Day 6 of the Ray Tensing trial: Tensing takes the stand, defense rests

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Tensing testifies, defense rests on trial Day 6
Posted at 2:27 PM, Nov 08, 2016
and last updated 2016-11-08 16:26:20-05

CINCINNATI -- Ray Tensing was able to say his piece in court Tuesday. After his testimony and cross-examination ended, the defense rested its case.

Here are the most important notes from court Tuesday:

Defense called its use-of-force expert

Tensing's defense team called its own use-of-force expert, 33-year police veteran James Scanlon, who testified that Tensing was justified in shooting Sam DuBose. He said Tensing's arm was caught in DuBose's steering wheel and said DuBose "turned ignition...mashed accelerator" before Tensing fired.

Scanlon admitted he has only testified as an expert in court four times. He took the case for free.

Assistant Prosecutor Rick Gibson called Scanlon "a lay person" for the duration of his cross-examination. After Scanlon said he "didn't think Tensing said he was (dragged)," Gibson gave him a copy of Tensing's statement to police to review before continuing cross-examination.

Tensing sticks to his story: dragging, feared for his life

Even during an intense cross-examination with prosecutor Joe Deters, Tensing stuck to his original statement -- that he was caught in DuBose's steering wheel, dragged by the car and feared for his life.

Deters challenged Tensing's testimony with, primarily, the body camera footage.

"You do know this is on video, right?" Deters asked Tensing at one point during cross-examination.

Deters pointed out the car's lack of movement based on background images and shadows -- points made during forensic analyst Grant Frederick's testimony to dispute dragging -- and witness Alicia Napier's testimony that Tensing fell back from the car. He also played the shooting portion of the video repeatedly asking Tensing if he hears the shot and the car's acceleration sound in that order, contrary to his statement.

Tensing didn't change his story under Deters' cross-examination.

Tensing defends his "perception"

"I'm confused about this term, 'perception,'" Deters said early on in his cross-examination. 

Tensing referred to his "perception" on July 19, 2015, before and during the fatal shooting. He maintained that his perception caused him to believe he would be "sucked up underneath the car" or killed. When Deters juxtaposed Tensing's statement with the body camera video and witness testimony, he insisted that he acted based on his perception at the time.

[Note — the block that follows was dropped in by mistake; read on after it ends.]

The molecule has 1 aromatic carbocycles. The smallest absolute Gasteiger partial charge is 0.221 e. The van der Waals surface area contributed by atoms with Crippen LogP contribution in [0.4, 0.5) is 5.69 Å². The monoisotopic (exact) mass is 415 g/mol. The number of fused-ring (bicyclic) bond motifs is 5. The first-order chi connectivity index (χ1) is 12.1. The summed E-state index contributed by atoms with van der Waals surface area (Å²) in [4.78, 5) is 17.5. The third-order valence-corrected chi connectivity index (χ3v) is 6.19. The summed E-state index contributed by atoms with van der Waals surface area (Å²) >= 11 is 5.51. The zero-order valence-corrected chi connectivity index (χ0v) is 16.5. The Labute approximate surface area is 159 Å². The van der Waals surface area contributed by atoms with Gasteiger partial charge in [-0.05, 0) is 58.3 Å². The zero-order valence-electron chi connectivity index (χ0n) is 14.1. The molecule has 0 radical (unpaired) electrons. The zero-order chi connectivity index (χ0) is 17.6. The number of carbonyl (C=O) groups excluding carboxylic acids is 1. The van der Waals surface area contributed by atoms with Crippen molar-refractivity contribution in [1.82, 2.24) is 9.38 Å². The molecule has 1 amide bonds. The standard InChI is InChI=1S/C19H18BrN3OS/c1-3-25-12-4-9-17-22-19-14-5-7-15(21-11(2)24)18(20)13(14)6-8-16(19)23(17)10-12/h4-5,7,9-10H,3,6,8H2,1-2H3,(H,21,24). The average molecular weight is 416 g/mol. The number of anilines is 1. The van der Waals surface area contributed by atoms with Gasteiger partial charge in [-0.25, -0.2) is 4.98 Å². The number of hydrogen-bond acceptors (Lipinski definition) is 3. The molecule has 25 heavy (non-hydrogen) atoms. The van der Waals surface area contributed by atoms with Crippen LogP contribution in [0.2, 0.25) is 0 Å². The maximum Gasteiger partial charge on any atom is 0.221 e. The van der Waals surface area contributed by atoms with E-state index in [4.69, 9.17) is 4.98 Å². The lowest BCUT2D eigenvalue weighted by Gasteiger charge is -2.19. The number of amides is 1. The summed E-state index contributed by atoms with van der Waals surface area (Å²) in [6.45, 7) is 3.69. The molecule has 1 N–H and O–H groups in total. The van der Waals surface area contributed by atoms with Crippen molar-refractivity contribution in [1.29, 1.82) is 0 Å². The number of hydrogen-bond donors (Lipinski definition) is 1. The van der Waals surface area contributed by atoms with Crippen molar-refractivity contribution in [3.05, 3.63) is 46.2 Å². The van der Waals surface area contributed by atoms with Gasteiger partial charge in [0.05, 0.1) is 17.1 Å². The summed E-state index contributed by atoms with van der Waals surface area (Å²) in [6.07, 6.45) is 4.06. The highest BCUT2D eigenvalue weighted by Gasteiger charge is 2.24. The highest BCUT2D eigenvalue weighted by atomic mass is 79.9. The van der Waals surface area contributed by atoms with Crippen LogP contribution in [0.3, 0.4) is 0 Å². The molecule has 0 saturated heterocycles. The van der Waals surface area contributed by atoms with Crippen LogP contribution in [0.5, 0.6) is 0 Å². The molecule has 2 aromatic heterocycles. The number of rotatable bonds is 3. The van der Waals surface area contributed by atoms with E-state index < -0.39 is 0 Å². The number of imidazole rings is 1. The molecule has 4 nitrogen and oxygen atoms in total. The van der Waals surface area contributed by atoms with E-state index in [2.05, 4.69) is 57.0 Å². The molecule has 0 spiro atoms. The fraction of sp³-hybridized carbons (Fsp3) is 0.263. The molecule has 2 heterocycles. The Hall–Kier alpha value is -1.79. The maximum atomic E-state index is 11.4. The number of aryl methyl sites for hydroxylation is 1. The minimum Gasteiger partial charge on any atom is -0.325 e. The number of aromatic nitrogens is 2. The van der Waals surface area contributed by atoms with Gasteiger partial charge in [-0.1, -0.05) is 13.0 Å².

"I can't speak for them, I can only explain my perception," Tensing said, when confronted with witness testimony that contradicted his.

Deters takes jabs at Tensing's character

Deters brought up a few points towards the end of cross-examination; the points were not evidence from the day of the shooting, but rather items that might destroy jurors' feelings of sympathy.


He brought up the confederate flag T-shirt again -- which Tensing's attorney Stew Mathews already brought up previously. Tensing said the T-shirt was a gift from a relative and he has no feelings about the Confederate flag.

Deters also asked Tensing if he is racist; he replied "no." He cited statistics that WCPO previously reported: Tensing led the UCPD in citations written and 83.5 percent of those citations went to black motorists. Tensing said he did not know those statistics.

Defense tries, again, to use DuBose medical records


Judge Megan Shanahan denied the defense's second attempt to get DuBose's medical records admitted into evidence when the she went over exhibits with the prosecution and defense after the jury was excused.

DuBose's health was discussed very briefly Monday during Dr. Karen Looman's testimony. Shanahan allowed Mathews to ask Looman to answer yes or no only to the question, "Would you consider Sam DuBose to be a healthy person at the time of his death?" Looman said no.

Judge tells jurors to prepare to be sequestered

Before adjourning for the day Tuesday, Shanahan told jurors to pack an overnight bag in case they needed to be sequestered -- or held overnight -- after they begin deliberations.

Closing statements should begin first thing Wednesday morning; the jury could begin deliberations Wednesday afternoon.

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